A history of hair-raising horrors

Jim Slotek, QMI Agency

, Last Updated: 11:08 AM ET

If humour is a litmus test of the human experience, horror can't be far behind.

For example, while I remember lying in bed at night after The Exorcist feeling for the slightest shake (good thing I didn't grow up in LA), others were literally unmoved. One friend of mine doesn't believe in anything supernatural, but gets his chills from any plausible horror - like psychopaths.

For All-Hallows Eve 2012, we've divided the history of horror movies into categories - starting with the unholy trinity of Vampires, Zombies and Werewolves. You decide what flips your id.

Sorry, no Twilight movies on this list. No Underworld movies either. Just 'cause.

WEREWOLVES - Arguably the oldest monster in human culture (going back loosely to ancient Greece and Sumeria). Does it trigger fears of our recent divorce from "the wild?"

Films: Werewolf of London (1935), The Wolfman (1941), The Howling (1981), An American Werewolf In London (1981), Wolfen (1981) The Company Of Wolves (1984), Wolf (1994). Dog Soldiers (2002). Canadian contribution: Ginger Snaps (2004).

VAMPIRES - Historically, it could have something to do with premature burials, or receding gums making corpses' teeth more prominent. Sex has always been in the mix (legends have vamps returning to have sex with their widows). The current canon, though, mostly comes from Bram Stoker's Dracula.

Films: Nosferatu (1922), Dracula (1931), Horror Of Dracula (1958), The Night Stalker (TV, 1972), Martin (1977), Salem's Lot (TV, 1979), Nosferatu The Vampyre (1979), The Hunger (1983), The Lost Boys (1987), Near Dark (1987), Bram Stoker's Dracula (1992), Interview With The Vampire (1994). Let The Right One In (2008), Daybreakers (2009). Canadian contibutions: Rabid (1977), Blood and Donuts (1995), Suck (2010).

ZOMBIES - No monster has changed as much in our lifetime. Once all about voodoo (fears of our free will falling under evil control) zombies became another adjunct of the general fear of dead things coming to life (courtesy of George Romero's Living Dead series).

Films: White Zombie (1932), I Walked With A Zombie (1943), Night Of The Living Dead (1968), Dawn Of The Dead (1978), The Return Of The Living Dead (1985), Dead Alive (1982), Shaun Of The Dead (2004), Dawn Of The Dead (2004, and not just because I'm a zombie extra in it), Dead Snow (2009), Zombieland (2009). Canadian contributions: Fido (2006), Pontypool (2008)

ALIENS - Yeah, the Spielbergs of the world consider them friends we haven't met yet (ET, Close Encounters). But technologically advanced civilizations have had first encounters on Earth before. Aboriginals can tell you how that worked out.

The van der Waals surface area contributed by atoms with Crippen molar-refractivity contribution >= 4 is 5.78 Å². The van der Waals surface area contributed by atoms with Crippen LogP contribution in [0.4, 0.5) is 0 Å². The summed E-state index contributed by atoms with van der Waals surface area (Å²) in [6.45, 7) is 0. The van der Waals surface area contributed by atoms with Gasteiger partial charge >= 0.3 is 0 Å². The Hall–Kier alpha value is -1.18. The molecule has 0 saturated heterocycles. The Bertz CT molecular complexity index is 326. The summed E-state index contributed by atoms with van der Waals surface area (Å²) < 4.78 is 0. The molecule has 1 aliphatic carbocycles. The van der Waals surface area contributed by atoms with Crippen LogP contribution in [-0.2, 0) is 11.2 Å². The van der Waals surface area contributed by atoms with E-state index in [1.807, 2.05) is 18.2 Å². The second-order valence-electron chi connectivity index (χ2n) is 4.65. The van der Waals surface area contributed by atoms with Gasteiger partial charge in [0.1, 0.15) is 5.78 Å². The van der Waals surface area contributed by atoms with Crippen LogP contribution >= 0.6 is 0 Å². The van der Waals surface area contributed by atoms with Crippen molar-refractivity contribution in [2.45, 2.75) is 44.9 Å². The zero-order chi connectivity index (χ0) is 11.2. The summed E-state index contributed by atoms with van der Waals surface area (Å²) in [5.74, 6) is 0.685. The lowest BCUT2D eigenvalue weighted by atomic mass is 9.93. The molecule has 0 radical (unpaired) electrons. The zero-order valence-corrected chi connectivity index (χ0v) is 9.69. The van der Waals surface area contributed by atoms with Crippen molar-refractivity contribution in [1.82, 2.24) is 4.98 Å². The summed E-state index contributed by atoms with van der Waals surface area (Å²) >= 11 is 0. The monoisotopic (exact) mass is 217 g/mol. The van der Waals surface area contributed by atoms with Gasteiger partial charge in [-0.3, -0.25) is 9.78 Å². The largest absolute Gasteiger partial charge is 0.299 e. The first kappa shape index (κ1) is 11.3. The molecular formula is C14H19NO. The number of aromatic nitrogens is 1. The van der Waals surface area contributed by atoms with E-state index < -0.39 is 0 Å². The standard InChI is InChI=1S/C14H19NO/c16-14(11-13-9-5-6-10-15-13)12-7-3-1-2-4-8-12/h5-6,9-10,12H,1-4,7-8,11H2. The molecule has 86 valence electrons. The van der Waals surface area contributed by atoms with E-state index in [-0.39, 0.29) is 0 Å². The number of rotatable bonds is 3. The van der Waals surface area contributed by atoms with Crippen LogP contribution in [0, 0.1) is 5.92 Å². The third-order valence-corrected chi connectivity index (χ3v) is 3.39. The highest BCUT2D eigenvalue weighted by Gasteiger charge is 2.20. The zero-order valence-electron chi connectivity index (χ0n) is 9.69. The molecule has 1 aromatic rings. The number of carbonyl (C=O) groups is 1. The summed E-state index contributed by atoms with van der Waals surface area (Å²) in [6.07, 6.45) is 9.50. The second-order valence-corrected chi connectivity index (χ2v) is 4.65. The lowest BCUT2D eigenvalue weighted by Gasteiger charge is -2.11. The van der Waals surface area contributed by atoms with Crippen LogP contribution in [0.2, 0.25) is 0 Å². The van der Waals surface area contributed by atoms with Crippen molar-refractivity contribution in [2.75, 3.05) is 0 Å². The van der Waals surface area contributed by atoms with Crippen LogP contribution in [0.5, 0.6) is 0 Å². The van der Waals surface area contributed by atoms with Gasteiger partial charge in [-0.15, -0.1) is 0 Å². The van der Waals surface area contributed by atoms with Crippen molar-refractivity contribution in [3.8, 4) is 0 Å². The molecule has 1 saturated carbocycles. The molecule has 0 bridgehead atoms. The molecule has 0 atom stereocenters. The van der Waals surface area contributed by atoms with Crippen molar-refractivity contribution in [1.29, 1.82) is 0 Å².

Films: It Came From Outer Space (1953), The War Of The Worlds (1953), This Island Earth (1955), Earth Vs. The Flying Saucers (1956), Invasion Of The Body Snatchers (1956), Invasion Of The Body Snatchers (1978), They Live (1988), Independence Day (1996), Mars Attacks! (1996), The Arrival (1996), Signs (2002), Battlefield Los Angeles (2011). Canadian contribution: Starship Invasions (1977).

MAN MADE MONSTERS/DISEASES/DISASTERS - Screw you, science! Okay, you helped us beat all those aliens"¦ but look what else you did!

Films: Metropolis (1927), Frankenstein (1931), Godzilla (1954), 2001: A Space Odyssey (1968), The Andromeda Strain (1971), Demon Seed (1977), The Terminator (1984), Jurassic Park (1993), 28 Days Later (2002, yeah, I know, some people consider it a zombie film), The Day After Tomorrow (2004), Contagion (2011), Canadian contribution: Splice

OCCULT/DEMONS/GHOSTS - Thank God for the Book of Revelation, and for fallen angels in general. Without them, we wouldn't have had all those pseudo Biblical scarefests like Rosemary's Baby (1968), The Exorcist (1973), The Omen (1976), End Of Days (1999, Arnold beats up Satan), Legion (2009).

And then there's every other hoary bad-boy of the netherworld, like Omius, Moloch and Samael of the Paranormal Activity movies (though we like Toby, the demon name in the original), Bughuul from the current flick Sinister, and the various Canderian demons in the Evil Dead series. (And did you know the Blair Witch's actual name in the movie was Elly Kedward? Scary!) Canadian contribution: Cell 213 (2010), in which a prison turns out to be the gateway to Hell.

And then there are plain, ordinary ghosts, including The House On Haunted Hill (1959), 13 Ghosts (1960) The Haunting (1963), Poltergeist (1982), The Woman In Black (2012) and many more (and their remakes).

NATURE RUN AMOK - Hey, it's not always our fault. Nature's just cruel sometimes.

Films: The Birds (1963), Jaws (1975), Orca (1977), Piranha (1978, 2010), The Ghost And The Darkness (1996), Lake Placid (1999), The Grey (2011). Canadian contribution: Though an American movie, The Edge (1997), in which Alec Baldwin and Anthony Hopkins fight Bart The Bear (and each other) in the wilderness, was shot in Alberta.

PSYCHOPATHS - They're the real workhorses of the horror genre, the guys who kill because that's how they're wired, and who support franchises that likewise can't be killed. Friday the 13th's Jason, Halloween's Michael Myers, Nightmare On Elm Street's Freddy Krueger, The Texas Chainsaw Massacre's Leatherface - they take a licking and keep on stabbing, slicing, etc.


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